KentuckianaWorks of Louisville, KY used its Workforce Innovation Fund (WIF) grant to design, implement and test an online training program (Code Louisville) for job seekers interested in careers in Information Technology with an emphasis on coding.

The training involved a 12-week series of online classes instead of a traditional classroom-based method, paired with a mentorship component. Job placement assistance and social “mixers” were also part of the services. The program was implemented in May 2015 and served over 1,400 participants between May 2015 and January 2018. The program served a different demographic group than other comparison programs. Code Louisville participants were more likely to have education beyond a High School degree, were younger, and more likely to be white.

The evaluation of this program consisted of three components: a qualitative study of the implementation of the program, a quantitative study of the outcomes, and a cost study. The qualitative study was performed by personnel at IQS research during the implementation to provide real-time feedback to KentuckianaWorks. The quantitative and cost study components were retrospective. Each aspect of the evaluation is summarized in the full report.

(The report is 55 pages long).


Major Findings & Recommendations

Findings from the study included the following:

  • A total of 1,421 individuals started the program by January 2018, and the program had a substantial waiting list. Of the total who had started, 58% completed at least one track. The participant group was majority male, white, and was more educated than the typical WIOA participant.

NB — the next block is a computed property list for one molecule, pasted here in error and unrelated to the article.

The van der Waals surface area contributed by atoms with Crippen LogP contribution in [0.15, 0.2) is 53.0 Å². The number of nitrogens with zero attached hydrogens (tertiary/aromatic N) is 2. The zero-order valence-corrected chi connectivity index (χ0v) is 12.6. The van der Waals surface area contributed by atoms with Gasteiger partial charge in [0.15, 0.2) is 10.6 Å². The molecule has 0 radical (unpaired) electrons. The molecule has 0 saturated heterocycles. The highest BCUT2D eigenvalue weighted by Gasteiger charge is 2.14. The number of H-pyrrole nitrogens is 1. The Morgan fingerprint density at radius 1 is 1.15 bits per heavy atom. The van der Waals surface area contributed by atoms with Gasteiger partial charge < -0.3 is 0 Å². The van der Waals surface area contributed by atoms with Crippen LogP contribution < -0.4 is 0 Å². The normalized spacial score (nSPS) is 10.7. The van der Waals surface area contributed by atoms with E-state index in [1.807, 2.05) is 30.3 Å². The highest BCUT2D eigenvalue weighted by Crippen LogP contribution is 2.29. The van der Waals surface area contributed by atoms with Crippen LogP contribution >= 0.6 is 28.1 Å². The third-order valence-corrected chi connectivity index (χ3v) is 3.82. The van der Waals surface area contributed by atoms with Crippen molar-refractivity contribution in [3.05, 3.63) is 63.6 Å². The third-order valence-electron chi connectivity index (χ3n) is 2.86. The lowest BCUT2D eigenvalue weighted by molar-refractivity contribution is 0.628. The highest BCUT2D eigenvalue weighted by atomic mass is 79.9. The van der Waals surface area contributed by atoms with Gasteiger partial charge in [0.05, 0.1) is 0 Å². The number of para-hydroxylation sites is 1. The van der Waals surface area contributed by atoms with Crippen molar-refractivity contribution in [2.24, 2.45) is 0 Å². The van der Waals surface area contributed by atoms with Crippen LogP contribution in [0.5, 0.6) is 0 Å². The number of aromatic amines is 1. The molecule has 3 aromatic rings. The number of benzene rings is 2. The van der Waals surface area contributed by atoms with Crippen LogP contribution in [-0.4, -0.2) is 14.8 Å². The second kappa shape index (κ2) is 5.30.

• Program participants typically had lower employment rates than those in comparison groups during the year post program entry. In terms of earnings, program participants had higher earnings post program initially as compared to the comparison groups, but the difference declined over time.
  • The implementation study noted that early in implementation there was confusion about the role of the mentor, and this component of the program took some time to evolve. Participants reported that the mentor was a key aspect of the program. Finding mentors – a volunteer position – posed challenges for the program, but at the time of data collection, there was a pool of 200 mentors with more being added from the group of program graduates.
  • The quantitative (QED) study compared the Code Louisville participants to three other training programs. As compared to the other training programs, the study found that Code Louisville participants experienced declining average earnings post program. Code Louisville participants were less likely to be employed after enrollment than other training participants, although this gap closed for some over the first year. The employment rates during the first year for Code Louisville participants with more than a high school degree were comparable to participants in other programs.

The evaluator offered several conclusions about the study. These included:

  1. The Code Louisville program served a different population than those in the comparison training groups. As a result, the evaluator used propensity score matching to compare employment outcomes of participants who were statistically similar to individuals in the control group;
  2. The Code Louisville program prepared participants for entry level positions in a career track (IT) that has the potential for earnings growth. However, the one-year timing of the evaluation limited what outcomes could be observed.